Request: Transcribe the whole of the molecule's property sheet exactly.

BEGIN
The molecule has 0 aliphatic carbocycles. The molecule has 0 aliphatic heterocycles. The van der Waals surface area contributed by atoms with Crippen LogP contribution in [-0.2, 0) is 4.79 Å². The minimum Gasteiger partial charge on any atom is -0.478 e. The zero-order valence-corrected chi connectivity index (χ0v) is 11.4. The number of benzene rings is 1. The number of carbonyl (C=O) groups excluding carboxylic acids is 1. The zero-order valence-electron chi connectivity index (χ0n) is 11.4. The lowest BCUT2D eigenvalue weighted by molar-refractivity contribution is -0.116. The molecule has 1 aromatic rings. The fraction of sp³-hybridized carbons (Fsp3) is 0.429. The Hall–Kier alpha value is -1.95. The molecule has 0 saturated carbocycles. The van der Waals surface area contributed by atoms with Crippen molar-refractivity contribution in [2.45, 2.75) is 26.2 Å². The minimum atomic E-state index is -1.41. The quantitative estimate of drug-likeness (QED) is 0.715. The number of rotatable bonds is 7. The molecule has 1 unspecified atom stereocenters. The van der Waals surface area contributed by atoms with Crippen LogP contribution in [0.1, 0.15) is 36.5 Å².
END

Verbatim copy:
The molecule has 0 aliphatic carbocycles. The molecule has 0 aliphatic heterocycles. The van der Waals surface area contributed by atoms with Crippen LogP contribution in [-0.2, 0) is 4.79 Å². The minimum Gasteiger partial charge on any atom is -0.478 e. The zero-order valence-corrected chi connectivity index (χ0v) is 11.4. The number of benzene rings is 1. The number of carbonyl (C=O) groups excluding carboxylic acids is 1. The zero-order valence-electron chi connectivity index (χ0n) is 11.4. The lowest BCUT2D eigenvalue weighted by molar-refractivity contribution is -0.116. The molecule has 1 aromatic rings. The fraction of sp³-hybridized carbons (Fsp3) is 0.429. The Hall–Kier alpha value is -1.95. The molecule has 0 saturated carbocycles. The van der Waals surface area contributed by atoms with Crippen molar-refractivity contribution in [2.45, 2.75) is 26.2 Å². The minimum atomic E-state index is -1.41. The quantitative estimate of drug-likeness (QED) is 0.715. The number of rotatable bonds is 7. The molecule has 1 unspecified atom stereocenters. The van der Waals surface area contributed by atoms with Crippen LogP contribution in [0.1, 0.15) is 36.5 Å².